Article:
The Western Socialist
Vol. 28 - No. 223
No. 5, 1961
pages 15-16


The "Weekly People" for May 29th, 1961 published a reply by J. Minal to some correspondence in the Vancouver, Canada, "Province" which Mr. Minal contends offers Marxian advice to the Socialist Labor Party.

The gist of the correspondence in question was that, "J. Minal and G. McQuillan should know that democratic control of the economy or Socialist administration is impossible without social equality, which means production for use according to needs. Social ownership can involve nothing else. This has never been the objective of the Socialist Labor Party. It has always been the objective of the Socialist Party of Canada."

In his reply, Mr. Minal quotes from the "Critique of the Gotha Program" in which Marx seems to equate "the cooperative society, based on the common ownership of the means of production" to the inequality of "compensation" and labor vouchers. And, according to Mr. Minal, "We have here Marx's own word for it that Socialism . . .can exist with a system of labor vouchers . . . "

Certainly one can find no better authority on Socialism than Marx but this does not imply that socialists should regard his statements as a Messianic "word." Marx developed a system of thought, a body of knowledge. The Socialist Party of Canada prefers to regard Marxism in this manner. Consequently we must relate the above quotation to other parts of that work and to other parts of the science as a whole in order to discover what is meant by Socialism as a system of society.

In this regard, it does not seem to bother Mr. Minal that Marx qualified his own "word" in the paragraph following the one he refers to, as follows:

"What we have to deal with here is a Communist (Socialist) society, not as it has developed on its own foundation, but on the contrary, as it emerges from capitalist society; which is thus in every respect economically, morally and intellectually, still stamped with the birthmarks of the old society from whose womb it emerges."

It should be much simpler for Mr. Minal to project himself backward to Marx's time than it was for Marx to foresee a still entrenched and highly developed capitalism in the second half of the twentieth century. Yet Marx, it must be noted, did a much better job of casting aside that which historical development had shown to be obsolete. At a period earlier than that in which he wrote his "Critique of the Gotha Program" both Marx and Engels had advocated a graduated income tax, not as a part of Socialism, but as an immediate measure to "increase the total of productive forces as rapidly as possible." But unlike Mr. Minal and the S.L.P., Marx and Engels did not stand still and graduated from such tactics.

And in this same earlier document, the "Communist Manifesto," they state clearly what is meant by social control when they describe political power and show that political power will still have to be wielded by the working class until class antagonisms have gone, when "we shall have an association, in which the free development of each is the condition for the free development of all" not labor vouchers or "the enslaving subordination of individuals under division of labor," that characterizes the first phase. Despite their advocacy and belief in the need of an earlier phase they made no bones about labeling it properly.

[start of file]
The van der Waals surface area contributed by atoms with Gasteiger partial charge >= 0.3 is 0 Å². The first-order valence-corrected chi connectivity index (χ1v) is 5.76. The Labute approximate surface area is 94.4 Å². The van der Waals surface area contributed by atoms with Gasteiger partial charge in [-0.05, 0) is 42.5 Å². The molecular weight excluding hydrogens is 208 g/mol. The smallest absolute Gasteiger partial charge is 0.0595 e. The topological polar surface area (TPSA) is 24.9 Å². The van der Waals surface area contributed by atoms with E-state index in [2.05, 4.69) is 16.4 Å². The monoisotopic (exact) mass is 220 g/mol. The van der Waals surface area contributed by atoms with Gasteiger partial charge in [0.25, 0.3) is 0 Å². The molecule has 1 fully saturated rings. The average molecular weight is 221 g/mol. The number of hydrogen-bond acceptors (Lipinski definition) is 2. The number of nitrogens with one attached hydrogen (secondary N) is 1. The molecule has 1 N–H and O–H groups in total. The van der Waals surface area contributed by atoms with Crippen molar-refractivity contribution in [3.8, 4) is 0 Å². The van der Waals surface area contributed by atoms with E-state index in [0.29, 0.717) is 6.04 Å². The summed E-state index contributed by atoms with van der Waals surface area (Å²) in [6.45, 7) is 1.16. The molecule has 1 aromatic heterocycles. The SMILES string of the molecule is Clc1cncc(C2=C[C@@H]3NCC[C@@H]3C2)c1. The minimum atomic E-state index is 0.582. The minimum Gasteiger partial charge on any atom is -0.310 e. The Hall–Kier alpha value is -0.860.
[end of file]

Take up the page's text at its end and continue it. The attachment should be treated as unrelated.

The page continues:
In the same vein, in the "Critique" from which Minal quotes, Marx points out: " . . after the productive forces have also increased, with the allround development of the individual, and all the springs of co-operative wealth flow more abundantly, only then can the narrow horizon of bourgeois right be fully left behind and society inscribe on its banner: from each according to his ability, to each according to his needs."

Certainly Marx saw the need for a "first phase" of socialism but only because of the low development of the productive forces of his time. This is further shown three paragraphs on where he states: "The distribution of the means of consumption at any time is only a consequence of the distribution of the conditions of production themselves." And he also points out that "Right can never be higher than the economic structure of society and its cultural development thereby determined."

And Engels, in "Socialism Utopian and Scientific" agrees: "With the seizure of the means of production by society, the production of commodities is done away with and along with them the domination exercised by the product over the producers." And further, "It is the leap of mankind out of the reign of necessity into that of freedom." There is no necessity for labor certificates here, or the principle of "the exchange of commodity equivalents." (No more so than in the free consumption of primitive Socialism).

And as if to leave no doubt of his feelings on the subject, Engels continues to describe Socialism: "The conditions of life, which had previously dominated him (mankind) would then be placed under his domination; etc." Such a state of affairs could only exist where each consumed freely according to needs, with all types of exchange relationship absent. Socialism can be basically nothing else and nothing short of Socialism, in the freest meaning of the term is possible in our times, once capitalism has been abolished.

Due to space limitations, the other matters raised by Mr. Minal will have to be dealt with later, if the Weekly People is gracious enough to allow more space to Socialist opposition to the S.L.P. within its columns.